February 14 is upon us, and as per tradition, people are already making reservations to fancy restaurants, buying extravagant gifts and planning grand romantic gestures. Over the few days, the Ateneo campus is bound to be blooming with the sort of innocent happiness that can only come from young love. It’s a heartwarming sight.
If you’re into that sort of thing, I guess.
For the rest of us, we need things to do. If the bubbly sweetness of the season isn’t for you, we here at Vantage are glad to offer alternatives of a lonelier, more cinematic flavor. There are few Single Awareness Day traditions as time-honored as hunkering down alone to catch a romance movie or five, so we’ve decided to compile a list of potential V-Day standards that will make you laugh, cry or wish you had someone to watch them with.
While the history of romantic comedies goes almost as far back as the history of cinema itself, the genre as we know it didn’t really come together until 1999, when Notting Hill came crashing into the hearts of weepie-lovers the world over. All your favorite rom-com tropes are here, and Julia Roberts and Hugh Grant are practically the Adam and Eve of modern love stories. Don’t let its adherence to formula dissuade you, however; at its core, Notting Hill is an exercise in truth and love. Besides, how can you not feel anything at, “I’m just a girl, standing in front of a boy, asking him to love her”? You monster.
An infectious sort of joy permeates Amélie: The kind that reflects off your eyes and seeps into your soul. Centered on the starry-eyed title character’s search for companionship, the film depicts Amélie as your typical Manic Pixie Dream Girl—mischievous and airheaded, but always kindhearted—but it puts a spin on the trope by depicting Amélie as the chaser, and not the chased. Erupting with electricity at every frame, Amélie is the precise movie you need when V-Day rolls around and you’ve forgotten what happiness feels like.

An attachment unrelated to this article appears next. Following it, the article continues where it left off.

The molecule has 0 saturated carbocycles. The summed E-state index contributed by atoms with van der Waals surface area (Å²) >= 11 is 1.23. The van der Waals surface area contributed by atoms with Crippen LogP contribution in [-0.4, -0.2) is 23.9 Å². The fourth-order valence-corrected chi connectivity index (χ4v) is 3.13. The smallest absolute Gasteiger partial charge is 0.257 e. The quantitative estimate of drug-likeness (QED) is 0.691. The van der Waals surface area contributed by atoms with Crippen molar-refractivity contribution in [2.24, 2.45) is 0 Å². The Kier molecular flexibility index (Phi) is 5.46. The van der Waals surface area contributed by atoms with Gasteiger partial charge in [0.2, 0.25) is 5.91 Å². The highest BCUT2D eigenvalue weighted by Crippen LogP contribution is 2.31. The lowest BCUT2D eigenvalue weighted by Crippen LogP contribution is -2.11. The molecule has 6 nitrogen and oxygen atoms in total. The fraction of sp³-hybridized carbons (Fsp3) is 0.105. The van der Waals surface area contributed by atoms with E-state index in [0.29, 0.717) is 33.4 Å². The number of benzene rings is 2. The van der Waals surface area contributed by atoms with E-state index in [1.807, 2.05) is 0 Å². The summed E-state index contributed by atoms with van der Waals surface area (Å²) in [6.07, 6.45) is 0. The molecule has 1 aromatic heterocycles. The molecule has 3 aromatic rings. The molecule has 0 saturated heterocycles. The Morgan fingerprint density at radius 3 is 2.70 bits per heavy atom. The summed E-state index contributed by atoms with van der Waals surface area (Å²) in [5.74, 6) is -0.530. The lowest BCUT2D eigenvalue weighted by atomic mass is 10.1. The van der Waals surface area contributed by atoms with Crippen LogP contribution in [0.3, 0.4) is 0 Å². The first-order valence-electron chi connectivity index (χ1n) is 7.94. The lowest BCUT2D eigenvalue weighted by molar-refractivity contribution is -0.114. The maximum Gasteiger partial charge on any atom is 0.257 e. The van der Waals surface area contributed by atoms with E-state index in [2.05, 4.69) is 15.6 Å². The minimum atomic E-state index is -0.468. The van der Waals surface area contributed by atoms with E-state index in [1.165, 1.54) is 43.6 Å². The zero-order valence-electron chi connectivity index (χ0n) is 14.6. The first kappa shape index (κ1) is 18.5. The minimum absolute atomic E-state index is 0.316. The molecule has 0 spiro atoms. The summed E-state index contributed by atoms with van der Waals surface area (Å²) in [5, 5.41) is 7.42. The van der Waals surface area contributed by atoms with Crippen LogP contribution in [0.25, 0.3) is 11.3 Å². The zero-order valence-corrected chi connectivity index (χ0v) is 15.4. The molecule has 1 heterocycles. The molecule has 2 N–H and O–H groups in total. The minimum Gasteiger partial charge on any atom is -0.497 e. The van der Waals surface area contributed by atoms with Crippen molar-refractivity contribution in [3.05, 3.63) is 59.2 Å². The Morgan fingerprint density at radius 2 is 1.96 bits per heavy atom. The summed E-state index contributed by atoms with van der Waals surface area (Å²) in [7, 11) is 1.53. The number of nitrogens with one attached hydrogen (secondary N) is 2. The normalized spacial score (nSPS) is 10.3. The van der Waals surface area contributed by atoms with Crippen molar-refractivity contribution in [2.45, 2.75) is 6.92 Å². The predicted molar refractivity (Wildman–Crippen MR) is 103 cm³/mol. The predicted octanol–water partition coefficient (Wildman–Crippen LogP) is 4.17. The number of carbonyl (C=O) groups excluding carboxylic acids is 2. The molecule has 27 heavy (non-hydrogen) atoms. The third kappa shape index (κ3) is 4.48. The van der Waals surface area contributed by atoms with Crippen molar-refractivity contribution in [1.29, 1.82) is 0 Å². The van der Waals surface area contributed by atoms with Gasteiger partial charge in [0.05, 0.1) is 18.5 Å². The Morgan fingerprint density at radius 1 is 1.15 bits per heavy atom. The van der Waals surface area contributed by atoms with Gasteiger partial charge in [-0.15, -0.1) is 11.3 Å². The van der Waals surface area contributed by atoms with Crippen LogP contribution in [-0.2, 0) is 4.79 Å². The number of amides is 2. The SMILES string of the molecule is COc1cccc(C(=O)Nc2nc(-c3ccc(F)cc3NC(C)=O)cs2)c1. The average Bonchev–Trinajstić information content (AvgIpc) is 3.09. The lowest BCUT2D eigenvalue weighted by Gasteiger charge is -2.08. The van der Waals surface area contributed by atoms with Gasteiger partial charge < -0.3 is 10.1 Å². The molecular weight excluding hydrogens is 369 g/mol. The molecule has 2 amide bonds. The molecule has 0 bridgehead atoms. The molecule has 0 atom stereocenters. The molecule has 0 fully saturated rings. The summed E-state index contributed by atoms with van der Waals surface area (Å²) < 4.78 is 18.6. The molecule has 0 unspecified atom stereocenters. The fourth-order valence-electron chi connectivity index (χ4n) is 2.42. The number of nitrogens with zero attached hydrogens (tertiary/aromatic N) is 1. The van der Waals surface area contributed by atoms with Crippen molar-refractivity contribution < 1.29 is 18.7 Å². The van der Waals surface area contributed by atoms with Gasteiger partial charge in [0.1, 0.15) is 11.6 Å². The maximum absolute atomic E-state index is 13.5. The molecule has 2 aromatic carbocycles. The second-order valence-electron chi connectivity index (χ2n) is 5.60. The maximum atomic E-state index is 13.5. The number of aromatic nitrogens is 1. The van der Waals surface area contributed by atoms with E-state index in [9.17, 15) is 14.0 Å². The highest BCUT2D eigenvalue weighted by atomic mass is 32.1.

Watching Before Sunset is akin to third-wheeling on the most perfect couple you know; it strengthens your faith in romance while making you wish you could find your own person. Jesse and Celine’s whirlwind meeting, like all great love stories, waltzes in wish fulfillment, but is pulled off with such inimitable style and natural grace that it feels not just possible but probable. The conversation never feels forced or fantastic, yet they constantly prod at a deeper kind of love and regret: One that may just make you believe in love again.
Eternal Sunshine of the Spotless Mind
Blessed are the forgetful, indeed. Everyone who’s ever loved and lost has once wished they could just start off with a clean slate, without all the excess baggage that comes with moving on. Enter Lacuna, the sketchy memory wipe clinic that Joel turns to when he wants to erase his mind of the fiery, impulsive Clementine. What follows is a touching paean to the beauty of memory and the nagging persistence of love. Eternal Sunshine of the Spotless Mind is a sci-fi romance that somehow never feels contrived and always feels deeply honest—a masterpiece of romantic cinema.
(500) Days of Summer
(500) Days of Summer may very well be the defining romance movie of the millennial generation, which is especially funny because the film pretty much turns the entire genre on its head. The film plays with its medium like few others, and through the staccato bursts of inventive set pieces, we find the fragments of the familiar, ineffable, bittersweet feeling of something we had once thought to be real. It is an anti-love movie for a budding anti-love generation, and a guaranteed heart-wrencher for all the sawi people out there.
English Only, Please
Our last film is one that’s as beholden to the formula as the first, and like the first, it also manages to transcend the formula, telling a story that’s surprisingly touching and legitimately feelsy. English Only, Please is by no means a game changer, but it’s an extremely well-made piece of cinema that exemplifies everything great (or terrible, depending on who you ask) about Filipino romance movies. Say what you want about its predictability, but English Only, Please is a film that buys so wholeheartedly into its conceit that you can’t help but fall in love along with it.